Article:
Besides the necessity of possessing outstanding vocal abilities, you would also need to overcome performance anxieties as you stood in front of an impressive audience thinking it knows exactly what you should be doing—never hesitating to point out your perceived flaws.

The same is doubly true on the playing field.

Monday-morning quarterbacks exist in all fields of endeavor. For example, the tennis player who exhibits all the talent and ability in the world must still overcome his or her own internal jitters in order to win.

This series will highlight tennis players who should have made it to the top of the game but who failed in big moments to win the most critical matches because of (1) nerves, (2) belief, (3) prolonged injury, or (4) the special category belonging to those who won a major but could never repeat the feat.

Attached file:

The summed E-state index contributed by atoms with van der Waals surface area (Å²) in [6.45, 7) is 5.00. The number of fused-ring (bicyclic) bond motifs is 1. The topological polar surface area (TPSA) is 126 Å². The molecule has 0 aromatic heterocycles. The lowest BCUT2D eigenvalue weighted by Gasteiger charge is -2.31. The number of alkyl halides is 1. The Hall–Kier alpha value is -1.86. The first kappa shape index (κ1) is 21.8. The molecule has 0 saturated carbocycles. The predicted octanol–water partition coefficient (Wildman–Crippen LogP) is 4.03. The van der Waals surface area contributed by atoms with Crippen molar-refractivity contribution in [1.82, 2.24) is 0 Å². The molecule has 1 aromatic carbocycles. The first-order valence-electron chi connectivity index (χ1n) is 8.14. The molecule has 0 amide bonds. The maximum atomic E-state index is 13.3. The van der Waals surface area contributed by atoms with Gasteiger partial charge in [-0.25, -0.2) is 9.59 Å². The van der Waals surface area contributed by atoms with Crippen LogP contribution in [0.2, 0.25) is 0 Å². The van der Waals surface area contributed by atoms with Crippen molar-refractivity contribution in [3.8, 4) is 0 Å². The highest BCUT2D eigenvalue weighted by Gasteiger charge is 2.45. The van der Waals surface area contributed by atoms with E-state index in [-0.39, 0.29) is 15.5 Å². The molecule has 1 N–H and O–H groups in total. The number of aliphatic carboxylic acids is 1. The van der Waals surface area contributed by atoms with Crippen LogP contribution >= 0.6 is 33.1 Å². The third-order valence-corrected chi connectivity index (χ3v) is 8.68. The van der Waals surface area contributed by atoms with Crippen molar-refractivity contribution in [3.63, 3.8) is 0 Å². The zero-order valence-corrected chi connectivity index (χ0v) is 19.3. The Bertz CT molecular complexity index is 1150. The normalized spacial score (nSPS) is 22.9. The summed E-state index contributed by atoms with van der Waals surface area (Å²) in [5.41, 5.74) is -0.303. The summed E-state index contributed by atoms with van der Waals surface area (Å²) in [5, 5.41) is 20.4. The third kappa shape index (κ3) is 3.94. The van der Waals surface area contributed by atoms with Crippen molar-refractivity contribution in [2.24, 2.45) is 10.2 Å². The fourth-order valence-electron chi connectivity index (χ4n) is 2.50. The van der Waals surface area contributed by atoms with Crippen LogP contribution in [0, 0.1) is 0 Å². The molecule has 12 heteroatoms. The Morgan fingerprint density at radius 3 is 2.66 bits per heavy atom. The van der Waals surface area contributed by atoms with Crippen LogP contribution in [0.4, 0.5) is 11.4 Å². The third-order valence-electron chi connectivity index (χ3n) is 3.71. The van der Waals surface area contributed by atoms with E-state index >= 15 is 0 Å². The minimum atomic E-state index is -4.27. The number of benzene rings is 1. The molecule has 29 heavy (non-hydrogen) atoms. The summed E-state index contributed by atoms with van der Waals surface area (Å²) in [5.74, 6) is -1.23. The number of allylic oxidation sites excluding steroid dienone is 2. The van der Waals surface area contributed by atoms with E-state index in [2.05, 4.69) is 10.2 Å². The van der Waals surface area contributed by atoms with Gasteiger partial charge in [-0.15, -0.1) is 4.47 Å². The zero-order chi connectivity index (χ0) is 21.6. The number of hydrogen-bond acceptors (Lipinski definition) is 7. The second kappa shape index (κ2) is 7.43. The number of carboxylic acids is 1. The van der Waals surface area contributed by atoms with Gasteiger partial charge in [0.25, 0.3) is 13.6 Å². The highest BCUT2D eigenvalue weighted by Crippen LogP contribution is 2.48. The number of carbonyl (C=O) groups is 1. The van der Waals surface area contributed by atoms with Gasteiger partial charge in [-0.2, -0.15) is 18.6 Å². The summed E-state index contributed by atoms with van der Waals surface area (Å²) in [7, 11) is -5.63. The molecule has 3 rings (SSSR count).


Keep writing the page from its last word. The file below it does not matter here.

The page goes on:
Miloslav Mecir

The “second-best” player who stands out most in my book is the Big Cat, Miloslav Mecir. The Slovak had an uncanny ability to annoy players from all corners of the globe during the 1980s, but he never made it all the way to the top.

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Rewind 2006 Rome Final: Roger Federer vs. Rafael Nadal 1

Posted on April 26, 2010 by JA Allen

Rafael Nadal and Roger Federer accepting trophies at the conclusion of the 2006 Rome Masters.

All roads lead to Rome. So the saying goes.

But none of them are easy or even navigable in the final analysis.

The prize at the end of the journey in 2006 for Roger Federer was a trophy to make him a winner at the Rome Masters for the first time in his career and in the process, allow him to have an edge as he entered the draw at the 2006 French Open.